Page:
The leads of Pocket Science Lab are Mario Behling (Germany), Padmal Madhushanka (Sri Lanka) and Chung Weitat (Singapore). Mario is taking care of the project development, Padmal is the tech lead focusing on hardware and software, and Weitat takes responsibility for production and operations.
After many hardware iterations, prototypes and Android Beta releases we produced the first larger batch of 1000 Pocket Science Labs in Shenzhen, China in October 2018.
PSLabs were first introduced in the market in Japan and immediately attracted wide attention in the Maker community. The first delivery to Japan was sold out on the second day. PSLab also sells in the Singapore store and is scheduled to start in EU and China markets.
The beginnings of Pocket Science Lab
At FOSSASIA we develop many Free and Open Source Software (FOSS) projects, but hardware always fascinated us too. At the FOSSASIA summit 2014 in Cambodia we discussed ideas to create Open Source Hardware with a number of developers.
Praveen Kumar proposed to further develop the Sealablet and create software for the device. We started a discussion with Jithin BP who was the developer of the Sealablet. At the time Open Source hardware was still a new idea to many. So, we were very excited when Jithin offered to release an adapted version of his hardware as Open Source under the FOSSASIA organization and later even joined us as a Google Summer of Code student.
2017 we started the development of the Android app, that made it easier for new users to conduct experiments with PSLab without the need for a desktop computer. We also changed the form factor of the device, updated components and added ESP and Bluetooth connectors. All this brought down the cost of production and extended the feature set bringing us closer to our goal of creating real scientific pocket size instruments that can be used by anyone.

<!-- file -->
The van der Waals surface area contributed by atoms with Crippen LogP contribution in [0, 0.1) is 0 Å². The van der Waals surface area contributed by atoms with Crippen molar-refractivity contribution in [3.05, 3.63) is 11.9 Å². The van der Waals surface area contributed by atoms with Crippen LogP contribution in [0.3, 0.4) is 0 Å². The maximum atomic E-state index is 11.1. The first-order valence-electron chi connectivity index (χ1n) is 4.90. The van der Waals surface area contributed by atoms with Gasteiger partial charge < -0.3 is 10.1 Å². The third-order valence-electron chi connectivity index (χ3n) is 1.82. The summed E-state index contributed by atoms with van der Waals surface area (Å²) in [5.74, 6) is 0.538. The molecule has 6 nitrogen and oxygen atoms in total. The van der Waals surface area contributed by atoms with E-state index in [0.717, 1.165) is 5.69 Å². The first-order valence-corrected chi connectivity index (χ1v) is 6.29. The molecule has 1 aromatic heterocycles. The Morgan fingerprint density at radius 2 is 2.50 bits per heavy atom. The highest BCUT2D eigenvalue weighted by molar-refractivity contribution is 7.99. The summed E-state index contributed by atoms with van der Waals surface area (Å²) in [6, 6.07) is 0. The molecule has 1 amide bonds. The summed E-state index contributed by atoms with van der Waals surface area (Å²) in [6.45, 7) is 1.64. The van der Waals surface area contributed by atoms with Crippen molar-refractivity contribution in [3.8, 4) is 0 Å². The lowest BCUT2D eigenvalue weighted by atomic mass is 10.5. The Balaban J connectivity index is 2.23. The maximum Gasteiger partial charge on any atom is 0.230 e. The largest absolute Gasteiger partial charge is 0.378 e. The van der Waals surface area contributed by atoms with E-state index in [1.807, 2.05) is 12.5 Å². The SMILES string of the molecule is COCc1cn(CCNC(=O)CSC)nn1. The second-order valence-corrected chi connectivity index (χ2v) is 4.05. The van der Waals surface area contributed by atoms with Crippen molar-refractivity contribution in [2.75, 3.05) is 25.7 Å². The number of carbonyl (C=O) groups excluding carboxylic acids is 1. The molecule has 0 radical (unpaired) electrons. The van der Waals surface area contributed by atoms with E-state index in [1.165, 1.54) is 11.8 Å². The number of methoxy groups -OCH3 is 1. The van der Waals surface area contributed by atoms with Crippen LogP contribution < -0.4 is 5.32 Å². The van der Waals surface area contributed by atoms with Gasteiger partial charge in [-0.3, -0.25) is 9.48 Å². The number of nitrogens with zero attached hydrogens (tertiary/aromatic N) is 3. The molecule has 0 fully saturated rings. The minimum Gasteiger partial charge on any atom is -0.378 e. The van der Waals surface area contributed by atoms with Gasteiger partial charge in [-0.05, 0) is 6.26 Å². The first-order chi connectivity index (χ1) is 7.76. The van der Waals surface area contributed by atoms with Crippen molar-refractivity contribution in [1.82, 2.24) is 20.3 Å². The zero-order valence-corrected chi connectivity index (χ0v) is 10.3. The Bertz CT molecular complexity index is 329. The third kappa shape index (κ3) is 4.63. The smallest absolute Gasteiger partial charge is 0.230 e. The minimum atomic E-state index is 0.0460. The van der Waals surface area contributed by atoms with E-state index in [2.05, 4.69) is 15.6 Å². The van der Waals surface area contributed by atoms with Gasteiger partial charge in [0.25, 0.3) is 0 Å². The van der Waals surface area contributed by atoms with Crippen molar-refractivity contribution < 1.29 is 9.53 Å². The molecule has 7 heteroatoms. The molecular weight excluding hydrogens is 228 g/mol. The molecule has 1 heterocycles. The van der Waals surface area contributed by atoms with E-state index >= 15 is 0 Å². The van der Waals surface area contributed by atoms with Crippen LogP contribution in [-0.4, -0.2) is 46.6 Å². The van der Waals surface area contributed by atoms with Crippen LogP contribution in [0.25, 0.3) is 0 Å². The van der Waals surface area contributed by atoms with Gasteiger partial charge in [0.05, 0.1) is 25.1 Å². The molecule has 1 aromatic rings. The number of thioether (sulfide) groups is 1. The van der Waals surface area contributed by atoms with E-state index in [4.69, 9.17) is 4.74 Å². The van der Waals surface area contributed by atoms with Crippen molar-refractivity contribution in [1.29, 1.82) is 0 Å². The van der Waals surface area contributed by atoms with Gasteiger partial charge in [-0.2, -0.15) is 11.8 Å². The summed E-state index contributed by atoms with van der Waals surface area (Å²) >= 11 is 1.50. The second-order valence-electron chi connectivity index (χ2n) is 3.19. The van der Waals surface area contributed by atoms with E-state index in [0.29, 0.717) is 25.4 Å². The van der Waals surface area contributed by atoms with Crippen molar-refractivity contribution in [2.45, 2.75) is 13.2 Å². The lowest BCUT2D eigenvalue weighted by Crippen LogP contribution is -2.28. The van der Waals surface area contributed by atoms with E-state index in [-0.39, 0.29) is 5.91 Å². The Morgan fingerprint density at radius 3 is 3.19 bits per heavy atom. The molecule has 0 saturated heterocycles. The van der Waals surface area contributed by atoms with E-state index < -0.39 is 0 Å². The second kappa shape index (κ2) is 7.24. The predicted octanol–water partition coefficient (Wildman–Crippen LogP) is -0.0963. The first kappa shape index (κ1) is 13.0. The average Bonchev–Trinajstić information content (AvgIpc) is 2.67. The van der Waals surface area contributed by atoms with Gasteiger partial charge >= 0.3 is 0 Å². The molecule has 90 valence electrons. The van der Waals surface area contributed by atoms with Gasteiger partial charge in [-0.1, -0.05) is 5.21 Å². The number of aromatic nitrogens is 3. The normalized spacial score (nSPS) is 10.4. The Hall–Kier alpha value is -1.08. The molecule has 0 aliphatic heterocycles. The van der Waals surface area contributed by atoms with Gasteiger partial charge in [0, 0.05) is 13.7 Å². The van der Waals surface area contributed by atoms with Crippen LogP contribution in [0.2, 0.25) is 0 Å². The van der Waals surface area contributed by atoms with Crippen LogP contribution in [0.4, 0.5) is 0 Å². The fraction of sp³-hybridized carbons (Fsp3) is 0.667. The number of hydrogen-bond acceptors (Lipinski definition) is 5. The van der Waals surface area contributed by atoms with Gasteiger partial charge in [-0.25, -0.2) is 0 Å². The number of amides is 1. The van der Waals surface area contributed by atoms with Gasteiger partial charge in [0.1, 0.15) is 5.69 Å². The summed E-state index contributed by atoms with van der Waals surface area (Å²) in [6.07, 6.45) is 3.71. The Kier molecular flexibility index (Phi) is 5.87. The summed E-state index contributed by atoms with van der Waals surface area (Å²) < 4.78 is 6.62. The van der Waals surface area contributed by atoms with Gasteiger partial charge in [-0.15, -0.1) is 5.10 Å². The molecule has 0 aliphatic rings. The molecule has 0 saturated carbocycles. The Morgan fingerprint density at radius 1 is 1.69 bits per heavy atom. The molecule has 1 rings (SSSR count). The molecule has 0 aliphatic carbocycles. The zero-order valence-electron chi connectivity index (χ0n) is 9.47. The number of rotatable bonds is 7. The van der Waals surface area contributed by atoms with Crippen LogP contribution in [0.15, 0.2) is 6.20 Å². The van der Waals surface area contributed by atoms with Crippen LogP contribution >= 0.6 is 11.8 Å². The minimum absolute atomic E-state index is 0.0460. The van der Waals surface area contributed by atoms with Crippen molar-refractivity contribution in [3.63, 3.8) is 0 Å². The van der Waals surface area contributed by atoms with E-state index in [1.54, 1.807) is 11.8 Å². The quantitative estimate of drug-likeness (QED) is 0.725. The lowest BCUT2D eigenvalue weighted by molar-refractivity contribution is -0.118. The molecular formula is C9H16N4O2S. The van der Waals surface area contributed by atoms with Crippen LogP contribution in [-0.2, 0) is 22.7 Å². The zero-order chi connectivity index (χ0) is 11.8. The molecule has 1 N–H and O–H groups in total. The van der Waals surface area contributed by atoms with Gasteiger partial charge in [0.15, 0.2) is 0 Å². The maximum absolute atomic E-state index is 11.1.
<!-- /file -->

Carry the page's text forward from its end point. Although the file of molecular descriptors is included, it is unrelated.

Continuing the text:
The vision to miniaturize laboratories and make scientific instruments accessible for everyone
The vision of PSLab is to miniaturize laboratories and make scientific instruments accessible for everyone.
There are a lot of problems in the world from environmental problems, to daily challenges in our personal lives, to challenges we face in work life. In order to solve these problems we need to understand the world around us. Open Source labs that are small and accessible enable us to do our own experiments and collect our own independent data to do just that. We can also verify official data, e.g. air quality, by doing our own measurements using sensors. Or, use the out of the box tools for measurements of electronics devices and components to ensure they work as expected.
Whatever measurements we do freely licensed Open Source applications and hardware ensure that experiments are replicable and verifiable. They are trustworthy because all layers are open and can be build up from the ground by anyone.